Bryn Mawr Classical Review

Bryn Mawr Classical Review 2002.08.14

Narducci on Asso on Narducci.   Response to 2002.07.36



Response by Emanuele Narducci, Università di Firenze (narducci@dada.it)

The review devoted by Paolo Asso to my book Lucano. Un'epica contro l'impero in BMCR 2002.07.36 offers a synthesis of my work which is ample enough, and often reliable, so I'm grateful to the author. About single issues, agreements and disagreements are obviously unavoidable; however, some points need to be stated.

1) It is clear that Asso dislikes my 'polemics' against the literary criticism of 'deconstructionist' stance. Rather than blaming these 'polemics' again and again, it would have been fair to give the reader some information about their cultural and intellectual contents and to discuss, even harshly, these contents. As it is, my 'polemics', which are part of the overall argument and contribution of my book, may seem extraneous and even personally motivated.

2) Asso seems to judge 'arbitrary' my distinction among the different voices of the narrator in Lucan's poem, and he reminds the reader 'that the voice in the poem is ultimately only one -- i.e. Lucan's. Now, I'm not the discoverer of this distinction: one can find it in old, but unsurpassed, papers by Berthe Marti, and, more recently, it has been taken up again, in a more sophisticated way, by Matthew Leigh. More generally, the concept of 'voice' is an important development of literary criticism of the XXth century, even in relation with modern literatures. As for Latin Literature, in the last years there has been some abuse of the concept, and some undue multiplication of the 'voices' (mostly in Vergilian studies). But, in my opinion, the concept maintains unquestionable heuristic validity. So (at least about this issue) Asso is more 'traditionalist' than I am.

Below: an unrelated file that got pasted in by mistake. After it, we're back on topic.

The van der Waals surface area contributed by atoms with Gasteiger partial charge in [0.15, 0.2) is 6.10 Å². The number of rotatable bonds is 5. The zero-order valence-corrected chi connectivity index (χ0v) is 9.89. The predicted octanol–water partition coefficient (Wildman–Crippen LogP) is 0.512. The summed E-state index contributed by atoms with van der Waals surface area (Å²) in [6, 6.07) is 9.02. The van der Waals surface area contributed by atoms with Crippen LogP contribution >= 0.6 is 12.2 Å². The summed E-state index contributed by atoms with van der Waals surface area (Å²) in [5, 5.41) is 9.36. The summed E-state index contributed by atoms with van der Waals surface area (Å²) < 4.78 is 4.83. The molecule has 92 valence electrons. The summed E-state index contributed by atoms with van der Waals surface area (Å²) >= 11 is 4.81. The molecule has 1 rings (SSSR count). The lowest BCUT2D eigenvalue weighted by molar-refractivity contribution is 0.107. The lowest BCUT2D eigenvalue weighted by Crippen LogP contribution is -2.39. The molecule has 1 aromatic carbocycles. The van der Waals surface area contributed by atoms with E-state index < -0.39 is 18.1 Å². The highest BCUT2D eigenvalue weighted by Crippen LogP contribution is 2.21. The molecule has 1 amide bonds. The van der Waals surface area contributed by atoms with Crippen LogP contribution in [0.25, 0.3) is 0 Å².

3) This is the most important point. Advancing his major disagreement (in relation to the contradictions of the 'character' Pompey), Asso attributes to me the thesis that Lucan did not have a precise poetic program. This is a misrepresentation of what I have written in my book, p. 331; I DO NOT deny the existence of Lucan's poetic program (on the contrary, I write that TWO different poetic programs are woven together in the construction of the 'character' Pompey, and that this leads to some contradictions). What I do deny, is that Lucan's program is the program that some critics have attributed to him: i. e. a program that presents itself as deliberately 'autocontradictory'. One may agree or disagree with this opinion, but a reviewer should represent it for what it is, and not for what it is not.

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